The Stitch Shots command is the easiest way to combine photos with Stitcher, as long as they don’t have exposure differences or too little overlap. Click the image for a larger view.

3. Manually stitch any missed images.

I dragged my two missing images from Thumbnail View to the main window. The left image stitches nicely just by dragging the image so it overlaps the image next to it. Stitcher fades the two images together to make a seamless transition, though in my case a man in the left image ended up losing some opacity due to blending with the second image’s background. Unfortunately, Stitcher does not have any retouching tools like Photoshop does, though you can stencil out part of an image and retouch it in Photoshop or another application.

See the man in the background who is 50% transparent? He’s right on the seam between two photos. These photos aren’t stitched, but Stitcher is smart enough to blend images when they overlap.

The right image is a good candidate for Stitcher’s Manual Stitch command—images that overlap and have common landmarks do well with Manual Stitch. Select the right image and the one to be stitched to it and choose the Manual Stitch icon or menu item. An interface appears that allows you to pin common points on both images. In my example, the statue in the background and one of the railing posts were good common points. Once the pins are in place, click Stitch and Stitcher brings them together. Note that manually stitched images are marked with yellow while non-stitched images (like my left image) are marked with red.

4. Equalize images

There are two methods for equalizing images: use the Equalize All Images command or, if you have 32-bit High Dynamic Range (HDR) images, use the HDR exposure controls in the HDR menu. In my example, the fourth and fifth images have some overexposure compared to the three on the left. However, Equalize All Images doesn’t seem to work with unstitched or manually stitched images and it of course can’t fix incorrect colors like the sky in my fourth photo. The sensitivity of Equalize All Images is also buried in Stitcher’s preferences, making it a chore to tweak it for the best results.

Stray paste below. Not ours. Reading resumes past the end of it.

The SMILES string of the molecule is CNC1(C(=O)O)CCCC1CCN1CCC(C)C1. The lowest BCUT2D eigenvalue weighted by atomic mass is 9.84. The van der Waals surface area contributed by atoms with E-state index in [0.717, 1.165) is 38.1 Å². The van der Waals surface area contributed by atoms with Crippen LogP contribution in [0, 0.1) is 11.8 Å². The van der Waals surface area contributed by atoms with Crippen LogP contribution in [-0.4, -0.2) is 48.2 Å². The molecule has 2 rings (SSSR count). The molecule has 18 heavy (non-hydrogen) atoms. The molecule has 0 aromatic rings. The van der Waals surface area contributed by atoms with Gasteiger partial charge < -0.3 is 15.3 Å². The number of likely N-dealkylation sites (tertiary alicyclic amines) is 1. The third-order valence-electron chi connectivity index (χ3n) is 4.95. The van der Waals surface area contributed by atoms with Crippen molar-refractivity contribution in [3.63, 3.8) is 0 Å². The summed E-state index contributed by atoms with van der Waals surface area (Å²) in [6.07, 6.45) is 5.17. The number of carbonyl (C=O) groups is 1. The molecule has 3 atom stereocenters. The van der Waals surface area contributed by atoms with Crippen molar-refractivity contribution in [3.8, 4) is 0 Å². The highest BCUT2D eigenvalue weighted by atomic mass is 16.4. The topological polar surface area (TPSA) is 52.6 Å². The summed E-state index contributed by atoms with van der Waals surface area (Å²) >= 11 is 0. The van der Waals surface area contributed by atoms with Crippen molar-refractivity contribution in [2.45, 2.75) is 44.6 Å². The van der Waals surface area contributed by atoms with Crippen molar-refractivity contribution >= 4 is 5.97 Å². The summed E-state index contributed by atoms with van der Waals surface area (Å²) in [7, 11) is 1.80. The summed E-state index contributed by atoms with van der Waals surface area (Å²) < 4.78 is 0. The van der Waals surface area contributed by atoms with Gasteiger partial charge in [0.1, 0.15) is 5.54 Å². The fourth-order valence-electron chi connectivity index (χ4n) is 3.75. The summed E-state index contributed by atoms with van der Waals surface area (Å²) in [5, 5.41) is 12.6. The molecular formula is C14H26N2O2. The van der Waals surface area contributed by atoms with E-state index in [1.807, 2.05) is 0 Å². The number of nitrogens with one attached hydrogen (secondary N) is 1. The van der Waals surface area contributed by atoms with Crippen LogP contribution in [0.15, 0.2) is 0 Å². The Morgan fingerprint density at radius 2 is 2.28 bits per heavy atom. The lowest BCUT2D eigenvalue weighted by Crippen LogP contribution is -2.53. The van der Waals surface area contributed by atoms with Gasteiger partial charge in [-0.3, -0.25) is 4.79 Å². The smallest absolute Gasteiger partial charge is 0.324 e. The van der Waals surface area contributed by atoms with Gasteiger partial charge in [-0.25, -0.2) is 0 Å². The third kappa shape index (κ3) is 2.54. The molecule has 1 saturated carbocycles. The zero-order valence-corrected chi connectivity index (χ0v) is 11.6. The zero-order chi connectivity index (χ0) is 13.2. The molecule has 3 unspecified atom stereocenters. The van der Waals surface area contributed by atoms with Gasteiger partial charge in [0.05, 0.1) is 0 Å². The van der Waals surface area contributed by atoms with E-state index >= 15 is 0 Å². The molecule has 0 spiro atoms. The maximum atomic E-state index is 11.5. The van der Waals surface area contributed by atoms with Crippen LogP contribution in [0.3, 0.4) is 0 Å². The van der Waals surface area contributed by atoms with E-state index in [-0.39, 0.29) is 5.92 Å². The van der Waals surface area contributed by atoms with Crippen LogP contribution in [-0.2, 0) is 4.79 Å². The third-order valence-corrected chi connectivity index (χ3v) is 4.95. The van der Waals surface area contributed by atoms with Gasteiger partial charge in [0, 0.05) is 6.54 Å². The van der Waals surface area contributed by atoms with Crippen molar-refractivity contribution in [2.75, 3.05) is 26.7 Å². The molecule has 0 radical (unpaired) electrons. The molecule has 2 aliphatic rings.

The transition between the rightmost image and the one next to it. I left the exposure difference in the final product; Photoshop is the best choice to fix this problem.

Photomerge seems to do a better job of automatically equalizing images, though it doesn’t have the specialized HDR features that Stitcher offers. Photomerge produced a fully equalized panorama with the St. Stephen’s Green photos, and even figured out how to stitch the right image so I didn’t have to do it manually.

5. Render the final QTVR output

Stitcher provides many options when producing the final output.

The real value of Stitcher is in the various formats it can produce: JPEG, QuickTime movies or QTVR, Pure Player Java or HTML and KML. The KML file is suitable for use with Google Earth. To publish a QTVR, select “Cylindrical QTVR” or “Spherical QTVR” from the Type menu and change the various settings as needed. The Render dialog box has four panels full of options for quality, output and scripting so it’s a complicated process but also very robust, and there’s a panel for saving and recalling settings so the process runs smoothly.


The coolest thing about Stitcher Unlimited 2009 is its range of features: there are several I did not write about, including hotspots, stencils, alignment and working with fisheye images and full spherical panoramas. I was impressed by the wide features that Stitcher offers to creators of panoramas and QTVR, and I think there is potential for more interactive images and multimedia with these tools.